“We’d rather [mobile quarterbacks] throw on rhythm and not be able to extend the play,” Hill said. “It’s hard to cover for six, eight, ten seconds… So there’s emphasis on keeping [Chandler] in the pocket. Obviously other teams have had that same goal, with limited success, but that has been an area we’ve worked on this week in practice. So our preference would be for him to throw from the pocket… and get pressure, but not pressure to where we lose contain and he flushes. We’ve gotta be only the upfield shoulders and either sack him or… [make him] step through so the defensive tackles will have a chance. We’ll have a linebacker spying on him, take him out of coverage and spy a little bit. You sacrifice some coverage when you do that, but we feel like, of the two evils, we better take care of that.”

And they really are both evils. The Rangers need players like QB Luke Gombert to steo up, now more than ever. The winner of this game becomes a near-lock to top the division at year’s end, not that Smithson Valley’s coach would ever let on to the importance of this matchup. To him, every game is the same.

“We treat every game the same,” Hill said, toeing the line between coach-speak and eloquence. “And I don’t mean to downplay the significance of anything, I just think as a coach, if you start playing up a game or games on your schedule as ‘the game’ or ‘game of the year’… if you win that game, you tend to flatten out, because you were up, up, up, up, you got what you wanted, and then the inevitable flatten-out. If you do that in this league, you can get your brains beat in. And the reverse is true: if you lose the game, if you’ve built it up as the game of the year but you lose it, you still gotta play. So we embraced that idea long ago, that all games are ‘checklist games,’ and we try to check all the boxes before 7:30 on Friday.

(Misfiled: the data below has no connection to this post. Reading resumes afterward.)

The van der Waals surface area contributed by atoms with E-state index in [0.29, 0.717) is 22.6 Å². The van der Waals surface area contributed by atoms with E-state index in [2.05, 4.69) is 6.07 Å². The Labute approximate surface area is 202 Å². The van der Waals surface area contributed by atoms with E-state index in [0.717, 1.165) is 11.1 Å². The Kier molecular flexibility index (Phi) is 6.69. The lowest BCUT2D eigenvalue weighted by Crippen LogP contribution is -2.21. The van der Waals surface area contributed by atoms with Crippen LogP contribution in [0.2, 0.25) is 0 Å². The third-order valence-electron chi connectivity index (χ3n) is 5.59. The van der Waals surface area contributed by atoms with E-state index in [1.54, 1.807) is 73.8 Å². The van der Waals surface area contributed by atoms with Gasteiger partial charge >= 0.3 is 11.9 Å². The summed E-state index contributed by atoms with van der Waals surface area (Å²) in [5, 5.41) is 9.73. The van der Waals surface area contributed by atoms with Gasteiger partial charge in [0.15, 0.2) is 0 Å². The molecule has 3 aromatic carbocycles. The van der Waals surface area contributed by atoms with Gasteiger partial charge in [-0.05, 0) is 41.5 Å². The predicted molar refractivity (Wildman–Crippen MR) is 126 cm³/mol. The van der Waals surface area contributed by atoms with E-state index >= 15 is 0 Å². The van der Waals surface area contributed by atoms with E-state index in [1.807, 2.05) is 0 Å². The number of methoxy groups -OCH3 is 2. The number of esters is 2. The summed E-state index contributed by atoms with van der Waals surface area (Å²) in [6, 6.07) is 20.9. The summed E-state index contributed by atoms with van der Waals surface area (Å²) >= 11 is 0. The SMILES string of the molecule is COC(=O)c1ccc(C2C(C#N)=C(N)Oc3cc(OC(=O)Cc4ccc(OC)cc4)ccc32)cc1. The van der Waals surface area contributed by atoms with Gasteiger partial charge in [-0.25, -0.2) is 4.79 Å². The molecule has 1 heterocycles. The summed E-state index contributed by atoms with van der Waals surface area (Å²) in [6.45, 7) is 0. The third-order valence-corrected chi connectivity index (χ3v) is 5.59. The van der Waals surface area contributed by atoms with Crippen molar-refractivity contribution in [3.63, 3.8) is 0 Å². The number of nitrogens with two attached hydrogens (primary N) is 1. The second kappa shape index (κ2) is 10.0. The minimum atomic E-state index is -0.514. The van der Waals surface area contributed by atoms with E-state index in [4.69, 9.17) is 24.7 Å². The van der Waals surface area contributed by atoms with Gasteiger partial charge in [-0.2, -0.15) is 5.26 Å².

After a while, though, Hill had to admit that the game did have a different air about it than other games this season. Even as a staunch every-game-is-the-same advocate, he knows what this game means to the program.

“There’s no getting around it,” Hill said. “Our kids are not stupid, they know what’s at stake, what could be at stake, and certainly the media plays a role in that, too. So they’re not dumb, but at the same time, Tuesday is Tuesday. Wednesday is Wednesday. We’re going to do the same things Thursday as we always do. And I think players develop comfort in a routine. I think they develop confidence that we have checked all the boxes, they know they’ve given themselves the best chance to win. So it’s been a business-as-usual approach this week.”